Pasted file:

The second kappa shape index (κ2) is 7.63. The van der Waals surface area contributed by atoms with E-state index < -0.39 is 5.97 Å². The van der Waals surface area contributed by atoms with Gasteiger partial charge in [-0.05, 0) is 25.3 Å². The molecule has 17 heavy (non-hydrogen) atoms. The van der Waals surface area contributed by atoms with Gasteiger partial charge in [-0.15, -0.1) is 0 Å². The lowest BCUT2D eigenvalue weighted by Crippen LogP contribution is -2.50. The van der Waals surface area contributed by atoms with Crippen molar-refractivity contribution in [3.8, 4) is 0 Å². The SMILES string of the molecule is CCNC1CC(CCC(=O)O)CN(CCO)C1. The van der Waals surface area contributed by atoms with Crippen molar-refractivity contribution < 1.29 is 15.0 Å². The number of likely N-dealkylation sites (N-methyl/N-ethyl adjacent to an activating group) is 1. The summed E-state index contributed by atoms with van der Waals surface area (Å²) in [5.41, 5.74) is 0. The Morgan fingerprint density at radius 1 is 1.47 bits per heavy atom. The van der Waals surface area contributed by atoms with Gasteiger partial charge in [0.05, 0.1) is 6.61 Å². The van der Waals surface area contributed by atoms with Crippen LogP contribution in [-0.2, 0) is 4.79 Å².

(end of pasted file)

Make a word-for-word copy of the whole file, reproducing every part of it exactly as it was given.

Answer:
The second kappa shape index (κ2) is 7.63. The van der Waals surface area contributed by atoms with E-state index < -0.39 is 5.97 Å². The van der Waals surface area contributed by atoms with Gasteiger partial charge in [-0.05, 0) is 25.3 Å². The molecule has 17 heavy (non-hydrogen) atoms. The van der Waals surface area contributed by atoms with Gasteiger partial charge in [-0.15, -0.1) is 0 Å². The lowest BCUT2D eigenvalue weighted by Crippen LogP contribution is -2.50. The van der Waals surface area contributed by atoms with Crippen molar-refractivity contribution in [3.8, 4) is 0 Å². The SMILES string of the molecule is CCNC1CC(CCC(=O)O)CN(CCO)C1. The van der Waals surface area contributed by atoms with Crippen molar-refractivity contribution < 1.29 is 15.0 Å². The number of likely N-dealkylation sites (N-methyl/N-ethyl adjacent to an activating group) is 1. The summed E-state index contributed by atoms with van der Waals surface area (Å²) in [5.41, 5.74) is 0. The Morgan fingerprint density at radius 1 is 1.47 bits per heavy atom. The van der Waals surface area contributed by atoms with Gasteiger partial charge in [0.05, 0.1) is 6.61 Å². The van der Waals surface area contributed by atoms with Crippen LogP contribution in [-0.2, 0) is 4.79 Å².